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KINGSTOWN, St. Vincent – The current account balance in St. Vincent and the Grenadine’s at the end of July was EC$40.8 million less that the same period of 2010.

However, Prime Minister Dr. Ralph Gonsalves said that his government had anticipated another “challenging year”.

Gonsalves, who is also Minister of Finance, told Parliament this week that the figures for July were “promising” but acknowledged that “one swallow does not a swallow make in these difficult situation externally”.

Gonsalves was responding to a question from Opposition Leader Arnhim Eustace regarding the country’s fiscal outturn compared year on year to 2010.

Gonsalves announced that total revenue and grants as of July 31 was EC$284.128 million, compared to EC$29.9 million of 2010.

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Current revenue was EC$255.4 million as compared to EC$284.1 million last year.

Total expenditure was EC$318.42 million as opposed to EC$310.23 million.

Recurrent expenditure stood at EC$294.53 while it was EC$280.24 million as of July 31, 2010.

Capital expenditure was EC$23.82 million compared to EC$29.9 year on year.

The current balance was a deficit of EC$37.1 million as opposed to a surplus of EC$3.8 million last year.

The overall balance on July 31 was EC$34.2 million compared to a deficit of EC$22.3 million on July 31, 2010.

Gonsalves said that in July 2011, the current balance was a surplus of EC$504,000 and the overall balance was a surplus of EC$11.57 million, which he noted was better than July 2010 when it was about EC$400,000.

“Despite what the Prime Minister said in respect to July, the fact remains that the current balance is negative to the extent of EC$40.8 million as compared to the same period of 2010. This will suggest that there is need for some action,” Eustace said as he inquired about what action the government would take to address the situation.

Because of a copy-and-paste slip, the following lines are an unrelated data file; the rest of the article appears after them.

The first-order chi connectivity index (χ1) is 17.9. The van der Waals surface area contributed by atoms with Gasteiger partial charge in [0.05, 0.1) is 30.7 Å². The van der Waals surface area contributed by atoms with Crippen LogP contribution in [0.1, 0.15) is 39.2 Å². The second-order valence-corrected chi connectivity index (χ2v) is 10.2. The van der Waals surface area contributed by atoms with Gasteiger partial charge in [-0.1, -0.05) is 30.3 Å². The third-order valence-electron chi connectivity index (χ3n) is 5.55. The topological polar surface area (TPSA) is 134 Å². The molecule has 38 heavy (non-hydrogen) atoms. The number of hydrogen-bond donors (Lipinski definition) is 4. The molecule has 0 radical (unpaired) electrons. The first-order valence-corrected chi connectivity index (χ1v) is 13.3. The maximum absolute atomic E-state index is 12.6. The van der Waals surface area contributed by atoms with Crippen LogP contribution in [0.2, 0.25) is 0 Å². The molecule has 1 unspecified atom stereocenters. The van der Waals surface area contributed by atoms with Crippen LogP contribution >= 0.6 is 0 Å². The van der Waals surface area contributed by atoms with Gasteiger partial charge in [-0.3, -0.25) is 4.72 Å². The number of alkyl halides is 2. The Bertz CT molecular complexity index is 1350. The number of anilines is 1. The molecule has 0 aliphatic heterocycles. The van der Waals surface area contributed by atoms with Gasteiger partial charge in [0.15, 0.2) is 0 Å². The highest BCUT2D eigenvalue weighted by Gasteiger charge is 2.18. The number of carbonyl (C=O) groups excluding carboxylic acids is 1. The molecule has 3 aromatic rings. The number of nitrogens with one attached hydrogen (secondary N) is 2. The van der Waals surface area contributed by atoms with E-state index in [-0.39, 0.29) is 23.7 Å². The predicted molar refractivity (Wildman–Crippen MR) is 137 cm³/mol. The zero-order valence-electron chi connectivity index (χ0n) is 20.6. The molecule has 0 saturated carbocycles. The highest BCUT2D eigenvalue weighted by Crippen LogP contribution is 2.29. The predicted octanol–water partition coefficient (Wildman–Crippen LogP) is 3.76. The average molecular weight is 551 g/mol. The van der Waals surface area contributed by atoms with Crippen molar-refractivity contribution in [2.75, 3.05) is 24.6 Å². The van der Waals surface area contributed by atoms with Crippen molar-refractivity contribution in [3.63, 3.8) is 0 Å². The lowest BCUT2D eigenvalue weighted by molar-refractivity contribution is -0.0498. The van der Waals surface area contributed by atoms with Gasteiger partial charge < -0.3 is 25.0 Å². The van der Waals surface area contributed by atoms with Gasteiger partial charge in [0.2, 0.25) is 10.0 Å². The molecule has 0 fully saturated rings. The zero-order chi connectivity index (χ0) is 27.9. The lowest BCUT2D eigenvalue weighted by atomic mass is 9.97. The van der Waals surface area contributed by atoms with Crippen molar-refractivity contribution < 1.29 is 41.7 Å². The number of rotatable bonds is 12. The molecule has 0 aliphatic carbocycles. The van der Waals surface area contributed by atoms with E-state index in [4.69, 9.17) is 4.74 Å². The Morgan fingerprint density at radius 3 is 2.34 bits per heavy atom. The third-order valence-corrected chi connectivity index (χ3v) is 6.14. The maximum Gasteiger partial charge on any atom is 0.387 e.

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Gonsalves said that his government has budgeted for an EC$27 million current account deficit for this year.

“We deliberately spent an extra $4 million for persons who are on Public Assistance, some 2000 students from poor families and 4000 other persons largely elderly indigent or persons who have incapacities,” he explained.

He further said that last year, his government knew — given the international situation — that 2011 was going to be “another challenging year”.

Gonsalves added that he know that persons receiving Public Assistance would have been adversely affected.

“I didn’t have to give them the four million for the year but I did it because I know we were going to have an increase in fuel price – an increase in gas, the cooking gas, an increase in flour, sugar, rice,” he explained

“None of those things had anything to do with the government of St. Vincent and the Grenadines but I have to try and protect the poor and protect certain kinds of programmes. … And we are being very careful in our spending. I can assure that but I can’t really make the poor,” Gonsalves continued.

He further said that the country lost about EC$250 million in productive capacity and infrastructure because of Hurricane Tomas last year and the flood of April 2011, which damaged infrastructure in northeastern St. Vincent.